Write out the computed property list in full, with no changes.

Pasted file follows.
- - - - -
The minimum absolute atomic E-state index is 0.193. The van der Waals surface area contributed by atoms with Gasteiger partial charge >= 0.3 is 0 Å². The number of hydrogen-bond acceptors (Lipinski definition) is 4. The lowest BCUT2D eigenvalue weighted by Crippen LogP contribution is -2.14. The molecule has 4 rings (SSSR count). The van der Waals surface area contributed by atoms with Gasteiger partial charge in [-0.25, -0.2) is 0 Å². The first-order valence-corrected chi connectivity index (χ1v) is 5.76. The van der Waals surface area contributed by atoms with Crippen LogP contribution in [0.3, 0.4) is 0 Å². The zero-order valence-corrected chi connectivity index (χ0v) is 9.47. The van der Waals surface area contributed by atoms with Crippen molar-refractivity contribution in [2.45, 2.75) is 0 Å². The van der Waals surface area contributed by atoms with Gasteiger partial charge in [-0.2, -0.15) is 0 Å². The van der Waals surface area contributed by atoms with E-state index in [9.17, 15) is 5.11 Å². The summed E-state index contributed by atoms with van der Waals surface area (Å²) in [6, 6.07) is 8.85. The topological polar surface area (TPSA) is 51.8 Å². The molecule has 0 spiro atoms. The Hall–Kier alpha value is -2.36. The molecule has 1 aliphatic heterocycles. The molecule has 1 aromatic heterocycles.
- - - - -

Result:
The minimum absolute atomic E-state index is 0.193. The van der Waals surface area contributed by atoms with Gasteiger partial charge >= 0.3 is 0 Å². The number of hydrogen-bond acceptors (Lipinski definition) is 4. The lowest BCUT2D eigenvalue weighted by Crippen LogP contribution is -2.14. The molecule has 4 rings (SSSR count). The van der Waals surface area contributed by atoms with Gasteiger partial charge in [-0.25, -0.2) is 0 Å². The first-order valence-corrected chi connectivity index (χ1v) is 5.76. The van der Waals surface area contributed by atoms with Crippen LogP contribution in [0.3, 0.4) is 0 Å². The zero-order valence-corrected chi connectivity index (χ0v) is 9.47. The van der Waals surface area contributed by atoms with Crippen molar-refractivity contribution in [2.45, 2.75) is 0 Å². The van der Waals surface area contributed by atoms with Gasteiger partial charge in [-0.2, -0.15) is 0 Å². The van der Waals surface area contributed by atoms with E-state index in [9.17, 15) is 5.11 Å². The summed E-state index contributed by atoms with van der Waals surface area (Å²) in [6, 6.07) is 8.85. The topological polar surface area (TPSA) is 51.8 Å². The molecule has 0 spiro atoms. The Hall–Kier alpha value is -2.36. The molecule has 1 aliphatic heterocycles. The molecule has 1 aromatic heterocycles.